A Talk at Trafford College by Trustee: Tim Hotham
It was just over a year ago that I was invited for coffee by the man who managed to open my eyes to the truth behind all the lies I had been telling myself about the sexual abuse I suffered from age 8 to 12/13. What an amazing year that I want to reflect on, but first a bit of background…..
I’d kept silent until about 10 years ago when my life broke down on so many fronts and I was pointed in this man’s direction. His name is Duncan Craig and 11 yrs ago he had founded a peer support group called Survivors Mcr. I didn’t want to go, I was terrified, and I think I went to the front door and bottled it at least once. But somewhere, in the recesses of my mind I knew that if I didn’t tell someone what had happened I was going to end up in a place I didn’t think I would ever get back to sanity from.
I was an alcoholic, though not ready to admit that. I was everything that someone who buries sexual abuse has to deal with. I can’t and won’t say ‘Victim’ (Dunc wouldn’t let me). But I had lived a life full of fear, self-loathing, violence, self-destruction, guilt (misplaced) and a myriad other negative energies that had led me to a dark, terrible and lonely place. Duncan and Survivors shared with me their truths, they showed me love, they understood all of my fears, Duncan went with me to the police to give evidence about what had happened nearly 30 years earlier. This was just before the Jimmy Saville scandal.
Rewind back to that coffee, which was just over a year ago, 9 years after breaking my silence and I had stopped drinking, had treatment for PTSD, was working, happy and wanting to give back in some way.
Survivors Mcr had grown from just Duncan, his mobile phone and a room at the Quakers Meeting House once a week and was now a fully established charity helping people like me at a rate of 1 referral per day. That growth has since gone through the roof with all of the media coverage, storylines on soaps and incredibly brave people in the spotlight already due to their successful careers breaking their silence and standing as one.
Duncan asked me if I would be willing to sit on the board of trustees and act as a director of the Charity. I was so proud, not just because Duncan asked, but because to me, it was a testament to how far I had travelled in my personal journey, that he felt I was capable of doing this.
As I look back over the last year with pride and humility – a balance I sometimes get right now;
• I went to my first board meeting determined not to speak (that lasted about 5 seconds ;-).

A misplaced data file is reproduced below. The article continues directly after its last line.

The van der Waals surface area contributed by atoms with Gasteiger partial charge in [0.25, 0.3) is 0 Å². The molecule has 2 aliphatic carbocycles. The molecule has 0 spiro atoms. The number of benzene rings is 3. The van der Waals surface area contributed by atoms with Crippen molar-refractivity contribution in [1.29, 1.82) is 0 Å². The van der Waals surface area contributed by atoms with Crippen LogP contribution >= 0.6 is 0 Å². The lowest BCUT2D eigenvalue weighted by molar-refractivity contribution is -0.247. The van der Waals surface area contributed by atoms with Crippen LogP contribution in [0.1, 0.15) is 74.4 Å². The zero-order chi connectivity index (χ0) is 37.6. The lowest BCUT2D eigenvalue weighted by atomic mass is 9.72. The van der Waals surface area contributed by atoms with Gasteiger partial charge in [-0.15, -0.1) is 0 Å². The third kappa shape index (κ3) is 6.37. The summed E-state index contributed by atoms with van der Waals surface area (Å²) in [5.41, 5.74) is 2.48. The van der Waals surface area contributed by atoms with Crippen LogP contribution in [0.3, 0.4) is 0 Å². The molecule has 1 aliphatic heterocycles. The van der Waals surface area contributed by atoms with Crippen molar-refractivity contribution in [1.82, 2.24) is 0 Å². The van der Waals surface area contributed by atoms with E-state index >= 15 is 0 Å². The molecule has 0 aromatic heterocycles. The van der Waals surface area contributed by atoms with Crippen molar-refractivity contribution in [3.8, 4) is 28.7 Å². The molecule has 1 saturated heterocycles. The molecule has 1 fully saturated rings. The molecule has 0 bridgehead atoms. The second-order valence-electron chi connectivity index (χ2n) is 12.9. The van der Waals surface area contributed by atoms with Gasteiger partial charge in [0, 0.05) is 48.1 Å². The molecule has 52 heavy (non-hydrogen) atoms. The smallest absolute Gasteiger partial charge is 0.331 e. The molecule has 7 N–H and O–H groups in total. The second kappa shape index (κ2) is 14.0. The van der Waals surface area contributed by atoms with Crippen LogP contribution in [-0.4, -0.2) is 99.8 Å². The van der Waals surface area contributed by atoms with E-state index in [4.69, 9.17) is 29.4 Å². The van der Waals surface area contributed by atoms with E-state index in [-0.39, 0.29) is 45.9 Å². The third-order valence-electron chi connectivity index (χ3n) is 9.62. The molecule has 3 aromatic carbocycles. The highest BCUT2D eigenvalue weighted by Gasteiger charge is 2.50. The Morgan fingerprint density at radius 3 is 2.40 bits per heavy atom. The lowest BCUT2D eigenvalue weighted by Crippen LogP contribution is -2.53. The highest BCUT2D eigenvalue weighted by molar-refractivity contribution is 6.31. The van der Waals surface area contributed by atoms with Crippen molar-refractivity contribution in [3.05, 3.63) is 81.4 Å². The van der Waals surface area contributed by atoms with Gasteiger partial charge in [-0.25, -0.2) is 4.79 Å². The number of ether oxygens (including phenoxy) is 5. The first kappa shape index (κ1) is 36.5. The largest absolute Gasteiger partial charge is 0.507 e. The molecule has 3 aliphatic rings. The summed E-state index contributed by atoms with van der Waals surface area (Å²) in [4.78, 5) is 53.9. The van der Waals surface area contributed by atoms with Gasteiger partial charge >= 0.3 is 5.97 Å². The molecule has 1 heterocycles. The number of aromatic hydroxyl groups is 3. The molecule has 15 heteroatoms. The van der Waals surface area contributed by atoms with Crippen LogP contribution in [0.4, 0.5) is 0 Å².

• I learnt just how complex and vibrant the charity is and how many people it is helping rebuild their lives.
• I stood proudly in the Printworks when we launched the 1in6 Blue String UK with a singer/songwriter competition.
• I was at the North West Charity Awards where we picked up 5 awards/commendations. I met the man behind the Offside Trust (Steve Walter), I met Calhum Hancock, a professional boxer and an amazing guy who fought his biggest battle out of the ring and in the scrutiny of the country’s media.
• Unfortunately, I missed a couple of events put on by our Ambassadors Richard Gadd and Sam Thompson (both who won awards) and I have watched with pride the new offices being renovated with each therapy room designed by one of our amazing ambassadors, Charly Lester, James Sutton, Sam Thompson, Steve Walters & Richard Gadd.
Personally, my proudest moment of the year was being invited to speak to two groups of students at Trafford College who will go on to be the social workers, teachers and protectors of the vulnerable in the near future. I told my story, I didn’t cry, I held my head up high, I spoke calmly but passionately about the issues faced by male survivors, my own experience of the journey of recovery and some of the impacts that I doubt people even consider;
• How hard it was to hold my own children as babies.
• How I used to feel uncomfortable taking them swimming.
• Feeling that now I had spoken out, people would look at me with suspicion at their schools.
• How, on driving to their campus I had to pass a road two streets away where I had been taken and pass around like a toy. A fact I only realised on the way there as I recognised the road and had a huge flashback!
• How, when my daughter hurt herself, I knew exactly why the police had been called, was glad they had (and told them so), but I had to keep running off to the toilet so my children didn’t see me breakdown.
The students were fantastic, I was overwhelmed by the notes they sent me thanking me and telling me how incredible they thought I was. I don’t feel incredible, but that day, I felt SPECIAL and I can’t thank them enough for that. They are currently raising money for Survivors, but far more important I believe, is that they are raising awareness of, and are more understanding of, the terrible secrets kept by both men and women who have been attacked and abused by the paedophiles who move amongst us.
Silence Kills #Breakthesilence